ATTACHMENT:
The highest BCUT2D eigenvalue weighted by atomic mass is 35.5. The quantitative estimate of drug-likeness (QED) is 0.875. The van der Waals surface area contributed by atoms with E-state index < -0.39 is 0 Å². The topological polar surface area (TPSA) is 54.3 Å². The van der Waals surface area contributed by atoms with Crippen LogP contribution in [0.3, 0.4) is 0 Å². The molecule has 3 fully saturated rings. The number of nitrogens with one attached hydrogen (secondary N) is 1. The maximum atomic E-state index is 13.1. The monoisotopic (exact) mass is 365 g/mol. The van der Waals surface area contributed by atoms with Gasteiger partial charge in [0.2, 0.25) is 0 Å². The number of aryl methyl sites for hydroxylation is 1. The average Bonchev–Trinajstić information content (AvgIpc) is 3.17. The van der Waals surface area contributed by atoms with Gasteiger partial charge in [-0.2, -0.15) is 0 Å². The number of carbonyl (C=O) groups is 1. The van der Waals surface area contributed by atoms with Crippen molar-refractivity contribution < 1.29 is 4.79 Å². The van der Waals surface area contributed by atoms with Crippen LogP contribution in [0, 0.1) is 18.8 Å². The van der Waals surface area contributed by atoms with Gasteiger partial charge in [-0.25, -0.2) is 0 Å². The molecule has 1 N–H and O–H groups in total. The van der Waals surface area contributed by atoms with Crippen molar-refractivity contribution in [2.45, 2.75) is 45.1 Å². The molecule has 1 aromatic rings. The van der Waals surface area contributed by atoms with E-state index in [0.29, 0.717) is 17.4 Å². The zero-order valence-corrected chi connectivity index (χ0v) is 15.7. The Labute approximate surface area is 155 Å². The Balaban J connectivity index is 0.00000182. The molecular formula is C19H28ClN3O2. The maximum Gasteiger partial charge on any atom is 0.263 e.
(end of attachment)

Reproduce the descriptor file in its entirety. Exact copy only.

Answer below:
The highest BCUT2D eigenvalue weighted by atomic mass is 35.5. The quantitative estimate of drug-likeness (QED) is 0.875. The van der Waals surface area contributed by atoms with E-state index < -0.39 is 0 Å². The topological polar surface area (TPSA) is 54.3 Å². The van der Waals surface area contributed by atoms with Crippen LogP contribution in [0.3, 0.4) is 0 Å². The molecule has 3 fully saturated rings. The number of nitrogens with one attached hydrogen (secondary N) is 1. The maximum atomic E-state index is 13.1. The monoisotopic (exact) mass is 365 g/mol. The van der Waals surface area contributed by atoms with Gasteiger partial charge in [0.2, 0.25) is 0 Å². The number of aryl methyl sites for hydroxylation is 1. The average Bonchev–Trinajstić information content (AvgIpc) is 3.17. The van der Waals surface area contributed by atoms with Gasteiger partial charge in [-0.2, -0.15) is 0 Å². The number of carbonyl (C=O) groups is 1. The van der Waals surface area contributed by atoms with Crippen molar-refractivity contribution < 1.29 is 4.79 Å². The van der Waals surface area contributed by atoms with Crippen LogP contribution in [0, 0.1) is 18.8 Å². The van der Waals surface area contributed by atoms with Gasteiger partial charge in [-0.25, -0.2) is 0 Å². The molecule has 1 N–H and O–H groups in total. The van der Waals surface area contributed by atoms with Crippen molar-refractivity contribution in [2.45, 2.75) is 45.1 Å². The molecule has 1 aromatic rings. The van der Waals surface area contributed by atoms with E-state index in [0.29, 0.717) is 17.4 Å². The zero-order valence-corrected chi connectivity index (χ0v) is 15.7. The Labute approximate surface area is 155 Å². The Balaban J connectivity index is 0.00000182. The molecular formula is C19H28ClN3O2. The maximum Gasteiger partial charge on any atom is 0.263 e.